Diana Leslie is rescued from drowning by reporter Chris Williams. The latter believes it is an attempted murder rather than the suicide indicated by a note, since the girl had made an ... See full summary »
War correspondent Ernie Pyle joins Company C, 18th Infantry as this American army unit fights its way across North Africa in World War II. He comes to know the soldiers and finds much human... See full summary »
William A. Wellman
Farm family Frake, with discontented daughter Margy, head for the Iowa State Fair. On the first day, both Margy and brother Wayne meet attractive new flames; so does father's prize hog, ... See full summary »
Among the terrified refugees jamming the roads out of Paris in 1940 are Kitty de Mornay, a rich American divorced from her French husband, and her companion Emmyline (Emmy) Quayle. A German... See full summary »
A writer meets a young socialite on board a train. The two fall in love and are married soon after, but her obsessive love for him threatens to be the undoing of both them and everyone else around them.
"Night Editor" was based on the already existing radio program in which a newspaper editor would recount the 'inside story' of some bit newspaper story, and later became a television series... See full summary »
Salty owes money to Doc Baxter; he and his pal Smitty have one month to pay up. They get a race horse and a disbarred jockey, Johnny Cates, who must fake his identity to race. Johnny and ... See full summary »
Diana Leslie is rescued from drowning by reporter Chris Williams. The latter believes it is an attempted murder rather than the suicide indicated by a note, since the girl had made an appointment to meet him at the dock. The story is told in flashback as Williams visits the people who know Diana. The parents feel responsible as, against their wishes, Diana had accompanied musician Jimmie Lobo to the Kitten Club and had gotten a job as a singer but they had not seen her following an argument when she came home that ended with her being slapped by her brother Ted. One of the Kitten Club showgirls, Flo tells Chris that when Diane came to the club for an audition, she incurred the wrath of the heavy-drinking featured singer Marianne Mason and club owner Steve Raymond delegated her to the hostess ranks of girls whose job was to steer customers to the illegal gambling. This led to a couple of suckers, Wilbur Harris and Ed Blake, losing heavily in the crooked game with Harris committing ... Written by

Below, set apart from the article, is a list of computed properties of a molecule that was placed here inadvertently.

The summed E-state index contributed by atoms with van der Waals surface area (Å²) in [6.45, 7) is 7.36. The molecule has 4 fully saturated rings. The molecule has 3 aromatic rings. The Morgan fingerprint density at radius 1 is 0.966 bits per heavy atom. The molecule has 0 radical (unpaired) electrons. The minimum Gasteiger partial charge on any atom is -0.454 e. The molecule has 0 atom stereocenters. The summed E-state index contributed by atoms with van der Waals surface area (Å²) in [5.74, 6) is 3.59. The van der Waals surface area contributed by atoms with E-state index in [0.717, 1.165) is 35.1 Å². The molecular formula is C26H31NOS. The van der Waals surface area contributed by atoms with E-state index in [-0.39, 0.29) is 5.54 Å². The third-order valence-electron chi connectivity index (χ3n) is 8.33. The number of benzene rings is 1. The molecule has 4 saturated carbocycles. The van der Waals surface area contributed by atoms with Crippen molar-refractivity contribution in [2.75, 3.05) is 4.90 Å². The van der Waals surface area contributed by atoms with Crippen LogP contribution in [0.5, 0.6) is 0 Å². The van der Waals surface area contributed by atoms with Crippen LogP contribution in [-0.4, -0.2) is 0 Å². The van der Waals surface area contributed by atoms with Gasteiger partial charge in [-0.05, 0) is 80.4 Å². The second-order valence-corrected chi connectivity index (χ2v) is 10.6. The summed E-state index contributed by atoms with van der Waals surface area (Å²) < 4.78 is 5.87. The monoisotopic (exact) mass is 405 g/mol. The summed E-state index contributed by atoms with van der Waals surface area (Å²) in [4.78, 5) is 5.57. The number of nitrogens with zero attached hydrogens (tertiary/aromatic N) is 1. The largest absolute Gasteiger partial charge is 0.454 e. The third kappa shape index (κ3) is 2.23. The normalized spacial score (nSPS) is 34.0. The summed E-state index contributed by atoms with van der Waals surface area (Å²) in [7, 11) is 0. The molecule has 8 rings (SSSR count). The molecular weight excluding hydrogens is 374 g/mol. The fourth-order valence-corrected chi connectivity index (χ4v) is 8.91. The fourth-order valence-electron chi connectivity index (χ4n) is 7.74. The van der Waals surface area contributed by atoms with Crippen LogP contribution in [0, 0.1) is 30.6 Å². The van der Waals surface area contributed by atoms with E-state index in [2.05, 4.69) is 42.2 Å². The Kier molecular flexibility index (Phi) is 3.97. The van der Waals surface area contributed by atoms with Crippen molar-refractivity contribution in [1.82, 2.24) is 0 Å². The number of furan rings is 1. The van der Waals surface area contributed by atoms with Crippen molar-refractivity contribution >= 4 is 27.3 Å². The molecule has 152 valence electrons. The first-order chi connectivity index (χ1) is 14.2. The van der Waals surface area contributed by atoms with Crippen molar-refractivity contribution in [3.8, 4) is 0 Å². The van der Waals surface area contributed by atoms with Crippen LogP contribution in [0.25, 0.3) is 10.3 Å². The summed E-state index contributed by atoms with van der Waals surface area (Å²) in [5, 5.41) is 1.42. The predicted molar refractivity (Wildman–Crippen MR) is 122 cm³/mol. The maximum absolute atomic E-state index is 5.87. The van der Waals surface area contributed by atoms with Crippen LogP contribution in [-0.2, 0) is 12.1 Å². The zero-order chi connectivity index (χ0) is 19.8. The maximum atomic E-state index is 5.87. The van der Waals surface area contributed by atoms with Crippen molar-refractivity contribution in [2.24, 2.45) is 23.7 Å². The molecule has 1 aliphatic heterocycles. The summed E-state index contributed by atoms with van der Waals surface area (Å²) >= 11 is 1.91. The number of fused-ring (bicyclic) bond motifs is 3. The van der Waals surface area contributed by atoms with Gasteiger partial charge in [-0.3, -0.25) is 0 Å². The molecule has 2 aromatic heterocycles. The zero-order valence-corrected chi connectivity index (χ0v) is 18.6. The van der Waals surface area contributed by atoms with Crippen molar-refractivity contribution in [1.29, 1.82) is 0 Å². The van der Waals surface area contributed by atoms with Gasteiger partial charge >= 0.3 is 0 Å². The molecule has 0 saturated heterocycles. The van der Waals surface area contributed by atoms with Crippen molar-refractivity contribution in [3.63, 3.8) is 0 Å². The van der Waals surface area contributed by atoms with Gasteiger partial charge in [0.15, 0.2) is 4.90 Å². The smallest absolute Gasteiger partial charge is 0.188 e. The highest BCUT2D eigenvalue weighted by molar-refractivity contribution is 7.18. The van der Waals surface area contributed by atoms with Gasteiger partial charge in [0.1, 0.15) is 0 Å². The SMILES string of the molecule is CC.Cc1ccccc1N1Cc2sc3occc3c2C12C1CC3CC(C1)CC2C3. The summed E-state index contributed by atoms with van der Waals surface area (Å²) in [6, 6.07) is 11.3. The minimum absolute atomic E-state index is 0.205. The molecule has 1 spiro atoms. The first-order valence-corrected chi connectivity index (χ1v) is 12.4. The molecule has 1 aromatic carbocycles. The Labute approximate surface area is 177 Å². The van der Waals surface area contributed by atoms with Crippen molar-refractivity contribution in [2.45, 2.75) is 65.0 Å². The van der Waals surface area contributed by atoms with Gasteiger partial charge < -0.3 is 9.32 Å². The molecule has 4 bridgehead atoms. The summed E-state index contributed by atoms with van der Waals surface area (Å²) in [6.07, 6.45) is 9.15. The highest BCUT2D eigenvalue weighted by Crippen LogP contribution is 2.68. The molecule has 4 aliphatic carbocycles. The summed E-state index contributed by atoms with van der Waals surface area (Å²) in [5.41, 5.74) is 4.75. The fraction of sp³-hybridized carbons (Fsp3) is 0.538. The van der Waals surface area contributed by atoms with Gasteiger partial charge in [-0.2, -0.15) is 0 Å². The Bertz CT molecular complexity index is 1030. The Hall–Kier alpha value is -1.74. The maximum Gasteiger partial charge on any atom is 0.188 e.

Les Adams <email@example.com>
Why Girls Leave Home does, in fact, exist. It isn't shown much, but it is, assuredly, not lost. I know of (and have seen) a 16mm print of it, currently in the hands of a private collector in Pennsylvania. The print was made shortly after the film's theatrical release, probably for the rental market. Quite likely there are others around as well, and it may also have turned up on early television. As far as the quality of the film itself: It's a tough, pretty well-paced little movie, with above-average production values for this studio. Livingston and Evans's Oscar-nominated song is very entertaining and, not surprisingly, the cast is filled with pros. Pamela Blake is more than adequate (if a shade mature) as the innocent heroine, Virginia Brissac (who played mother roles in, seemingly, thousands of movies) gets one of her biggest parts here, and Sheldon Leonard, Elisha Cook and, especially, Lola Lane are better than good. (Lane has a great scenery-chewing moment in the homestretch.) Too bad that it's so little-seen today, because it's definitely one of the best PRC efforts.
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